Today I had an early morning space when a client cancelled at the ‘gold’ time of 6.30am – 7.30am. ‘Gold’ time for a personal training business is early mornings before people go to work so for me to have a window for me at this hour of the day is very rare.
Osteoporosis and osteopenia is something that I’m seeing almost every day within my client base. The clients with this diagnosis don’t necessarily fit into the typical picture of someone with this condition; they can be young, very active, seemingly taking care of themselves, eating good food, and have always eaten dairy etc. So why is this this disease on the increase in my client base?
Perhaps they come to me because they are drawn to the level of care, experience and understanding of the body that I have? Or is there a general rise of people being diagnosed? And if this is the case, what is really happening here?
With the diagnosis, the general medical recommendations are to do more weight bearing exercise, this includes walking and resistance/weight training along with dietary advice. What you may not get told is that there are many physical aspects that are important to be considered while exercising to prevent serious injury and damage to the body.
Choosing a program and trainer is something that is super important; that’s why It’s Time to Shine with Beverly Carter has been offering Osteo Strength and Awareness programs since 2016 that honour the physical aspect and so much more to support healing from within.
The next program begins Wednesday the 28th of June, with times to suit both Europe/UK and Australian time zones.
Having been an elite athlete and fitness trainer for all my working life, if I had a dollar for every time I heard:
. . . I’d be rich.
How many of you have experienced lunges or squats where the next 2 days you can’t sit on the toilet or walk down a flight of stairs without wincing in pain? Meanwhile saying to your self, “Oh but I must have been doing a good thing!”
How does a tough competitive woman, an aerobic champion, an international gymnast and a celebrity ‘Gladiator’ become who she is today – gentle, sweet, inspiring and powerful, while now taking fitness to a whole deeper level?
‘When the going gets tough the tough get going’ was something my gymnastic coach said to me every time something got hard and challenging, so much so that it did not stop at gymnastics, it became a mantra for my life.
It's been an incredible year so far at It's Time to Shine and its not over yet...
Pelvic Floor Awareness ONLINE Workshop - Launched August 2016
A two part workshop to support a deeper relationship to this exquisite area of our bodies
"Bev supported me to feel the subtlety and full beauty of what we hold as women, and the meaning of sacredness is slowly evolving for me as I realise that this is just the beginning."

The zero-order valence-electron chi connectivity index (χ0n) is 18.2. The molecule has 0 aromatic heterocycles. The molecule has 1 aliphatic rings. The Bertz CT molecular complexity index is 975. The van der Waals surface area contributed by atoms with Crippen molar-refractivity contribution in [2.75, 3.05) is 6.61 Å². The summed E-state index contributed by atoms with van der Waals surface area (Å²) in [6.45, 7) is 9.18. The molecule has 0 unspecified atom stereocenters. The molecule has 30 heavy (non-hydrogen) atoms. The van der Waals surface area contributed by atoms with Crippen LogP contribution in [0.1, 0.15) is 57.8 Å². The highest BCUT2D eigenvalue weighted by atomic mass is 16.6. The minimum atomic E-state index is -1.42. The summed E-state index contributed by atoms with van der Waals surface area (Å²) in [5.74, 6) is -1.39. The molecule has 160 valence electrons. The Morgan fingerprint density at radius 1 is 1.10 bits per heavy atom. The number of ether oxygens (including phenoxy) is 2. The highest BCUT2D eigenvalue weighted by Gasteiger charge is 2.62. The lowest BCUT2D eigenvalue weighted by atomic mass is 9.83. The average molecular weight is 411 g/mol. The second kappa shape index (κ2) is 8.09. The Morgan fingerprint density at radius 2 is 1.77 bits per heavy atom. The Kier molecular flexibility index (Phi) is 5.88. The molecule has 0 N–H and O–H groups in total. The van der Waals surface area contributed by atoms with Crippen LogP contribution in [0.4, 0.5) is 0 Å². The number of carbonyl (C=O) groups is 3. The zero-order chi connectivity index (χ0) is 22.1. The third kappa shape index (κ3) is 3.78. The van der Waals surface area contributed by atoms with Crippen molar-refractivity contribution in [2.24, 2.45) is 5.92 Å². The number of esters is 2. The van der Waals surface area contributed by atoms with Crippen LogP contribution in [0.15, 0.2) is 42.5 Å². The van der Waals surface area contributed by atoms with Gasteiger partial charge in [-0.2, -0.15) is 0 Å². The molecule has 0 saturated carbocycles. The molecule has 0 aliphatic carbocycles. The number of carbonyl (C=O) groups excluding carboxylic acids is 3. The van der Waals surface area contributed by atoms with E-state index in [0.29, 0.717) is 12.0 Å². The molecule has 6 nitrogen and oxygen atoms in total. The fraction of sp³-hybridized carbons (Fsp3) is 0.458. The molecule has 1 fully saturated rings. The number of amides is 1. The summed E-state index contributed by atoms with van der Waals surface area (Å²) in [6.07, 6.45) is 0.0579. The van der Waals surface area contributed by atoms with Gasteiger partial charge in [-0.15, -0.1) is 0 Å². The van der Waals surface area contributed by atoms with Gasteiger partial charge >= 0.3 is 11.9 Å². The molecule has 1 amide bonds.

Recently I had the absolute joy to share the True Movement modality with over 140 people in Manly at the ‘Life is medicine’ day. It was beautiful to experience the joy and freedom of everyone moving as one – yet in their own playful expression.
Remember how as children we all loved to express and move with no inhibitions, not worrying what we looked like, whether we were following the choreography, feeling from within, even giggling if we stuffed up and totally being ourselves in every moment, being totally connected to our inner joy? This is what was felt.
Are you considering a new health and exercise program? Why not make a change to your life instead?
There are many health and fitness programs being offered online, Personal Training studios, gym’s, magazines etc. All these options can be challenging and confusing when choosing an exercise program that suits your body’s wellbeing, body and what it needs.
Tag lines like ‘lose 10k’s on us’, ‘body transformation’, and ‘ideal body in 6 weeks’ are to engage and attract people to buy the product. Many programs offer the latest research and amazing results. The reality of these claims is generally short term, painful, extreme and unrealistic, which may not be sustainable in supporting long term health and wellbeing.
Below are some suggestions that may help you make a considered choice of health and exercise program. For long term health and vitality, the program will ideally support, sustain and integrate simply into your lifestyle.
The question is ‘how long have you had your trainers?’ There are some people who will only buy one pair in their lifetime and others who have had their shoes for many years. In fact, there are very few people who change their trainers often enough, possibly due to the expense or the inconvenience of getting to the shoe shop.
Most people don’t realise that training shoes actually need replacing every 3 – 4 months, especially if you use them regularly eg. Runners, walkers, instructors, sports, group exercisers etc. (And this post isn't sponsored – unfortunately that's just a fact.)